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As tax season 2017 is already off to a very busy start, many tax filers are finding they have more questions than ever about many different filing issues. In the past, you got in the car and drove to your local IRS office to get help from the experts, but no more. The IRS is not accepting walk-ins any longer, you must call to get an appointment if you need help.
Part of the reason for the new change in policy is due in part to the new changes that the IRS has implemented this tax season. While many of the answers can be found at the IRS website, certain groups like the elderly are not completely computer literate, and prefer getting answers in face-to-face meetings. No longer can they show up at the IRS office for help without an appointment first.
The questions that have really garnered the most attention this 2017 filing season are new to the filing system, and even many seasoned filers have questions. To stamp out fraudulent filing and identification theft, the IRS is implementing changes to how you file this year. For one, there will be a unique identification number on your W-2 that must be entered and match or the return could be rejected, flagged, or audited. These numbers help to identify the person who is filing the return, assuring the right person gets their money.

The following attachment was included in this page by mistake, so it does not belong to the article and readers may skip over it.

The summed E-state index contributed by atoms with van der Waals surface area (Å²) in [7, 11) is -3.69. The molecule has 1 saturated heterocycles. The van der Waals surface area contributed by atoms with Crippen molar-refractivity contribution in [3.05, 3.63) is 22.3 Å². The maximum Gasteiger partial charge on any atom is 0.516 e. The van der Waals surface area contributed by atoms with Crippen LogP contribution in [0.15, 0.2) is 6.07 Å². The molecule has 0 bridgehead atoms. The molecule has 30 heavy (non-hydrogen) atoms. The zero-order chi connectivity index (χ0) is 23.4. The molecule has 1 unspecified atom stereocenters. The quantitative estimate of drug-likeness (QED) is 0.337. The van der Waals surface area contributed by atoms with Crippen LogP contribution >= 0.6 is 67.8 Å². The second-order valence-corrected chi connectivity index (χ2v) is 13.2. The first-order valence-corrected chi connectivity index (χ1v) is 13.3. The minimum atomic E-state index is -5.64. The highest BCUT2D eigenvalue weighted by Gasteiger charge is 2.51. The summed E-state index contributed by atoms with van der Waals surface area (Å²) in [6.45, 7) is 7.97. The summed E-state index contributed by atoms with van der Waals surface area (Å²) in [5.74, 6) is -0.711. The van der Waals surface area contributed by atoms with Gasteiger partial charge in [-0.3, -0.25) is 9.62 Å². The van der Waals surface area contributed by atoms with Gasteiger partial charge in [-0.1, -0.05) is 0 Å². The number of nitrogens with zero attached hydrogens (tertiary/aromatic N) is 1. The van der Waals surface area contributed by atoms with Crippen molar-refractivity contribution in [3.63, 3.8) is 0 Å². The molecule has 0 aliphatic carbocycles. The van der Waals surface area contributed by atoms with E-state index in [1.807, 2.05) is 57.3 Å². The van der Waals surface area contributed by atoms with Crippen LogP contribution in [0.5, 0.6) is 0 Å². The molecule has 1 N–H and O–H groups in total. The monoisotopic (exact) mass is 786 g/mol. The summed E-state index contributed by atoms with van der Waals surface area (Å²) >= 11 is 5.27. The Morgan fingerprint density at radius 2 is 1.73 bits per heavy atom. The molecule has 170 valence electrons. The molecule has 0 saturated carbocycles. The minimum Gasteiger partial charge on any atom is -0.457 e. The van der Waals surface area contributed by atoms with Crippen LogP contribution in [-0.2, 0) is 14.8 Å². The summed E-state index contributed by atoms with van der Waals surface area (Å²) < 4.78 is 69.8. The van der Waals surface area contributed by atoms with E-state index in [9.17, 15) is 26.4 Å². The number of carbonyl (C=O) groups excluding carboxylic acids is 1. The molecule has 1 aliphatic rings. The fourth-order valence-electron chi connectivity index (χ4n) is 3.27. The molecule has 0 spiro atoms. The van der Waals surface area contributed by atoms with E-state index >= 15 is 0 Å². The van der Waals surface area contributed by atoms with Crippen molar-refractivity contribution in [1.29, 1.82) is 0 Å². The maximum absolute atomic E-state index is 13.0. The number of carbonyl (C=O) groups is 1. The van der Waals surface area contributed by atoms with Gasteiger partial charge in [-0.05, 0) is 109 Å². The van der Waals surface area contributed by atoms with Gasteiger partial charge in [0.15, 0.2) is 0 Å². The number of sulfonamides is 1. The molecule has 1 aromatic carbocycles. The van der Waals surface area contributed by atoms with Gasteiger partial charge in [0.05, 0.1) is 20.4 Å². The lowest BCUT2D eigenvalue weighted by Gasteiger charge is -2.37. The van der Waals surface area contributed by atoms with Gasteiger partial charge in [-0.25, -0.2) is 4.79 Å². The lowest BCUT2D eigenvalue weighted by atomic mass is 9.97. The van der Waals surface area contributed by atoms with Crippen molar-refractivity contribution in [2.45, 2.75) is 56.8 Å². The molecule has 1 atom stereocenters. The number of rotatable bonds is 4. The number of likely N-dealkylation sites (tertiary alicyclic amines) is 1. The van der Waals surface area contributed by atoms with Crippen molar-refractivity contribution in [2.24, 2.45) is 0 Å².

Those who depend on their tax return the most are also in for a huge change. If you took advantage of the Child Tax Credit or the Earned Income credit, the IRS will be holding and reviewing those returns until February 15, 2017. The reason is to not only ensure the filer is who they say they are, but to make sure no one is trying to game the system and get those credits when they are not deserved. Putting eyes on these returns takes tome, and the delay will surely hit those ho need it the most the hardest.
For these reasons and more, the IRS offices around the country have been swamped with concerned tax payers looking for answers now. The IRS had to implement the appointment-only status to ensure everyone gets the time they need with a representative of the IRS.
If you have not been paying close attention to financial news over the past few months and you are expecting your tax return in January to pay off some of those Christmas bills, you are going to be in for a big surprise. The IRS is delaying tax returns this year in an effort to stop fraud that is on the rise.